The book is broken into threes sections:

  1. an historical overview of trauma theories up to the beginning of WWI
    • Erichsen—”railway spine” in the 1860s—to deal with railway insurance
      • fear is the body’s memory of pain—memories come form physical stimulus, not images or words
      • So the traumatic event itself causes the continued anxiety
    • Janet & Freud
      • Repression and dissociation—horrible buried memory
      • The memory of the trauma (rather than the event) is the cause of the anxiety
    • Rivers, WWI & “shell shock”
      • Although seen by many scholars as the precursor to PTSD, Rivers is “observing that, in most cases, it is not the traumatic memory that produces the physical and emotional symptoms of the war neuroses (anxiety disorder) but rather the reverse: the symptoms account for the memory” (83).
  2. The DSM III revolution
    • 1940s pre and post WWII war neuroses
      • Kardiner—The Traumatic Neuroses of War, based on post WWI studies from the 1920s
      • Grinker & Spiegel—War Neuroses, based on field studies during WWII
      • no matching diagnostic categories between the two, so the War Department makes one…
    • The DSMs
      • DSM I—1952, nomenclature not universal, listed on spectrum from “Mental Illness, to Mental Health”
      • DSM II—1968, better, but still involved “neuroses”
      • DSM III—1980, built from scratch on completely positivist basis, that is, it was all descriptive, some critiqued this “cook book approach … making mental disorder equivalent to their aggregate of their symptomatic parts” (100).
    • PTSD
      • in DSM III, a person “gas experienced an event that is outside the range of usual human experience and that would be markedly distressing to almost anyone (124).
      • system worked like this:
        1. first order feature (PTSD) is defined by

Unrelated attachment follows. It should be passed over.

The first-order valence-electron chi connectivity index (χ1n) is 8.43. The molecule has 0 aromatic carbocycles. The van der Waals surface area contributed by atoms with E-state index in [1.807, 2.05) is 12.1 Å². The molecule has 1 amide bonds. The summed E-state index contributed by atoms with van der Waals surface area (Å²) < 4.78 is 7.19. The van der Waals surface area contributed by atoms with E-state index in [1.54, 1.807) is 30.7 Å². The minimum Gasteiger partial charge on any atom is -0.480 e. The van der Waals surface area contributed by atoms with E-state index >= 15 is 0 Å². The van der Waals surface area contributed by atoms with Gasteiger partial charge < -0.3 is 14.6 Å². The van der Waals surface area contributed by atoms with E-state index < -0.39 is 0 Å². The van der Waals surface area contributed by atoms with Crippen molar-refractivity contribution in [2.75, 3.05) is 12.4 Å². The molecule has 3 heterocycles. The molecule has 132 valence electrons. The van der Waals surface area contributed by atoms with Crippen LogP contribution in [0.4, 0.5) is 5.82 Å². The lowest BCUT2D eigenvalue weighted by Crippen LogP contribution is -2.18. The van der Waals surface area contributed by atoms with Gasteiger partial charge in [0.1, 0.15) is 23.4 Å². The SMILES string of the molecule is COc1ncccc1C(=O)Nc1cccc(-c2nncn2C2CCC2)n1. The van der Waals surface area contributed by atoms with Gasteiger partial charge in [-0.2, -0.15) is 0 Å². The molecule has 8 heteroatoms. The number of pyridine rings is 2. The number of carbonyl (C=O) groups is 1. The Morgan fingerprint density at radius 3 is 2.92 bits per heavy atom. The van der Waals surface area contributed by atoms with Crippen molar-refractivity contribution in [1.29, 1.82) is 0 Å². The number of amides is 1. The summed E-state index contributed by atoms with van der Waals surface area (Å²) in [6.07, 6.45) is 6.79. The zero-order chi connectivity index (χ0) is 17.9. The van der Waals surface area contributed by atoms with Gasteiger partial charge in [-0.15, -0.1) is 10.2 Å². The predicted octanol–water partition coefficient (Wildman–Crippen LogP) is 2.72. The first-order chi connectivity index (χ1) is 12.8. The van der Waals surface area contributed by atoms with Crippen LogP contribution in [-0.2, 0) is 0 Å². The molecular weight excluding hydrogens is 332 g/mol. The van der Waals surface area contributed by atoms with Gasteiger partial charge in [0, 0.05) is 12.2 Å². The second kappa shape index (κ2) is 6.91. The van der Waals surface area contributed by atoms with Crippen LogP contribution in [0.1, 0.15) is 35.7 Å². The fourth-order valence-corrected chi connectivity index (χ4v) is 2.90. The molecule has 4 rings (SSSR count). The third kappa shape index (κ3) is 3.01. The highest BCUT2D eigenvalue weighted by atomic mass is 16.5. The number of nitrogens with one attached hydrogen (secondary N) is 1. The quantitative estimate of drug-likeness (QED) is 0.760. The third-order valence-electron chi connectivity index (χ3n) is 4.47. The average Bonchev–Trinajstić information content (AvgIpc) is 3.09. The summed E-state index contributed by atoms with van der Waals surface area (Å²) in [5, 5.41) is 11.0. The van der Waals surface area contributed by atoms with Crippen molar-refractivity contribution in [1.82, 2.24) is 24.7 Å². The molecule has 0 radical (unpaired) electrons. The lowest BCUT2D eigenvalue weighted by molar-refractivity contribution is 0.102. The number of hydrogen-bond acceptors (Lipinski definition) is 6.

2. second order feature (an event outside the range of usual human experience),
        3. but then what is the third order (usual human experience)? Unlike the anecdotal research of Rivers, Freud, or Kardiner, the DSM relies on analogical comparison, which has no bounds.
    • so throughout all this time:
      • “What counts as a reasonable question, a satisfactory answer, a significant difference, an anomalous finding, or even an outcome—the criteria for each of these changed during this period. What did not change was the belief in the solidity of scientific facts and the conviction that psychiatry’s facts, being scientific, are essentially timeless” (9).
  3. PTSD in Practice
    • This section is based off of fieldwork in a U.S. Veterans Administration unit for the diagnosis and treatment of Viet Nam veterans suffering from PTSD in 1986-87
    • There is a long section that includes case studies of four different Vietnam War veterans being considered for PTSD diagnosis.
      • The four men all present psychometric and standardized diagnostic results consistent with a PTSD diagnosis
      • The case studies consist of transcripts of narratives from the men, which are significantly different
      • Following the narratives, transcripts of meetings between professionals at the center show how they rationalize these differences back into the requisite parameters using the open ended language of the DSM designation
    • the centers espouse an ideology of PTSD that allows the patients to talk about their own experiences using specific terminology that feeds back into the center, and back into the diagnosis.
      • The seventh chapter has a lot of group therapy transcripts where you can see this happening.

In the end, the book basically shows how the social creation and maintenance of PTSD (like Scott with blindness) can work in the process of creating a “kind” of people (like Hacking with MPD).

Continue reading Young—The Harmony of Illusions